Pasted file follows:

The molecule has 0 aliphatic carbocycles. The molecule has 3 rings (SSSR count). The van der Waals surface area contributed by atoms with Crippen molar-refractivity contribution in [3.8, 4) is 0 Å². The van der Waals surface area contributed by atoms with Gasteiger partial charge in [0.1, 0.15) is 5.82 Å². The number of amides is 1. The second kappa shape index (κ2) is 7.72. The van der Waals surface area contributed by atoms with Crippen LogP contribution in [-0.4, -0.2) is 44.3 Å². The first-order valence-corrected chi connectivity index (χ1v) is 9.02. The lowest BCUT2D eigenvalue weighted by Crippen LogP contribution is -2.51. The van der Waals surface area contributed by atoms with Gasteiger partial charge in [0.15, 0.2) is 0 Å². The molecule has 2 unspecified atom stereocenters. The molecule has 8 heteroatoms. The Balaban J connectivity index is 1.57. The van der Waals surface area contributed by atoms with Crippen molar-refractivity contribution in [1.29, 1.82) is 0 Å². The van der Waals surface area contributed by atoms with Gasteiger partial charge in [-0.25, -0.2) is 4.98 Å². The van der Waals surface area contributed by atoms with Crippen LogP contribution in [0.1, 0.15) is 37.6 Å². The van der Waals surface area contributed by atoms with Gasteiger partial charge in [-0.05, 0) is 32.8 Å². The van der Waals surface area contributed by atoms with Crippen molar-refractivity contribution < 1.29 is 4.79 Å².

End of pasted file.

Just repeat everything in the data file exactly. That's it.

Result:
The molecule has 0 aliphatic carbocycles. The molecule has 3 rings (SSSR count). The van der Waals surface area contributed by atoms with Crippen molar-refractivity contribution in [3.8, 4) is 0 Å². The van der Waals surface area contributed by atoms with Gasteiger partial charge in [0.1, 0.15) is 5.82 Å². The number of amides is 1. The second kappa shape index (κ2) is 7.72. The van der Waals surface area contributed by atoms with Crippen LogP contribution in [-0.4, -0.2) is 44.3 Å². The first-order valence-corrected chi connectivity index (χ1v) is 9.02. The lowest BCUT2D eigenvalue weighted by Crippen LogP contribution is -2.51. The van der Waals surface area contributed by atoms with Gasteiger partial charge in [0.15, 0.2) is 0 Å². The molecule has 2 unspecified atom stereocenters. The molecule has 8 heteroatoms. The Balaban J connectivity index is 1.57. The van der Waals surface area contributed by atoms with Crippen molar-refractivity contribution in [1.29, 1.82) is 0 Å². The van der Waals surface area contributed by atoms with Gasteiger partial charge in [-0.25, -0.2) is 4.98 Å². The van der Waals surface area contributed by atoms with Crippen LogP contribution in [0.1, 0.15) is 37.6 Å². The van der Waals surface area contributed by atoms with Gasteiger partial charge in [-0.05, 0) is 32.8 Å². The van der Waals surface area contributed by atoms with Crippen molar-refractivity contribution < 1.29 is 4.79 Å².